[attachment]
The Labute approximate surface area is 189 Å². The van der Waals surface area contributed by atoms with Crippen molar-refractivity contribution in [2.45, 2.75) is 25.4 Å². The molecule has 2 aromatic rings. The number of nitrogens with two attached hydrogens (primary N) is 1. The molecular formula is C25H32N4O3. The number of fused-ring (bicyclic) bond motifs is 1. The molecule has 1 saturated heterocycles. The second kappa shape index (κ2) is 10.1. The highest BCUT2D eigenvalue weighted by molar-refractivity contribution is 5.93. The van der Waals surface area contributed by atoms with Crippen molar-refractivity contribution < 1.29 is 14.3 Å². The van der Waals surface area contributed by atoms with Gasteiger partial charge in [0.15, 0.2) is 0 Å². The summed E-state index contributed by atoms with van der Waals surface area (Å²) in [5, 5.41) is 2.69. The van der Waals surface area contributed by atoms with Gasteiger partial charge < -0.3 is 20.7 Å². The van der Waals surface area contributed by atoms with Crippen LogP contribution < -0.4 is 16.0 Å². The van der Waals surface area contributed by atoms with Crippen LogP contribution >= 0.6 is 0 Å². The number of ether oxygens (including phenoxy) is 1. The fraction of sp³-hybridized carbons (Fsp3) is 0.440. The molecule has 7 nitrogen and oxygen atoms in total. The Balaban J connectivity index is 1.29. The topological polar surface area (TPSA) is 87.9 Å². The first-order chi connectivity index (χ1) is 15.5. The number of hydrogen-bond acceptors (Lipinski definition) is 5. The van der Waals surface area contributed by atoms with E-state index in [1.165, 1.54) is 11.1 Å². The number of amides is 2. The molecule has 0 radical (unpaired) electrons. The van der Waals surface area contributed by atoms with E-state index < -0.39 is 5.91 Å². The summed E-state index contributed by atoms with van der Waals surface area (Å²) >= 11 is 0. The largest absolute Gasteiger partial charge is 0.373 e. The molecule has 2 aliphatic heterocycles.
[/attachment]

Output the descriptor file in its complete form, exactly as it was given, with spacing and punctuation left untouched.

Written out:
The Labute approximate surface area is 189 Å². The van der Waals surface area contributed by atoms with Crippen molar-refractivity contribution in [2.45, 2.75) is 25.4 Å². The molecule has 2 aromatic rings. The number of nitrogens with two attached hydrogens (primary N) is 1. The molecular formula is C25H32N4O3. The number of fused-ring (bicyclic) bond motifs is 1. The molecule has 1 saturated heterocycles. The second kappa shape index (κ2) is 10.1. The highest BCUT2D eigenvalue weighted by molar-refractivity contribution is 5.93. The van der Waals surface area contributed by atoms with Crippen molar-refractivity contribution < 1.29 is 14.3 Å². The van der Waals surface area contributed by atoms with Gasteiger partial charge in [0.15, 0.2) is 0 Å². The summed E-state index contributed by atoms with van der Waals surface area (Å²) in [5, 5.41) is 2.69. The van der Waals surface area contributed by atoms with Gasteiger partial charge < -0.3 is 20.7 Å². The van der Waals surface area contributed by atoms with Crippen LogP contribution < -0.4 is 16.0 Å². The van der Waals surface area contributed by atoms with Crippen LogP contribution >= 0.6 is 0 Å². The number of ether oxygens (including phenoxy) is 1. The fraction of sp³-hybridized carbons (Fsp3) is 0.440. The molecule has 7 nitrogen and oxygen atoms in total. The Balaban J connectivity index is 1.29. The topological polar surface area (TPSA) is 87.9 Å². The first-order chi connectivity index (χ1) is 15.5. The number of hydrogen-bond acceptors (Lipinski definition) is 5. The van der Waals surface area contributed by atoms with E-state index in [1.165, 1.54) is 11.1 Å². The number of amides is 2. The molecule has 0 radical (unpaired) electrons. The van der Waals surface area contributed by atoms with E-state index < -0.39 is 5.91 Å². The summed E-state index contributed by atoms with van der Waals surface area (Å²) >= 11 is 0. The largest absolute Gasteiger partial charge is 0.373 e. The molecule has 2 aliphatic heterocycles.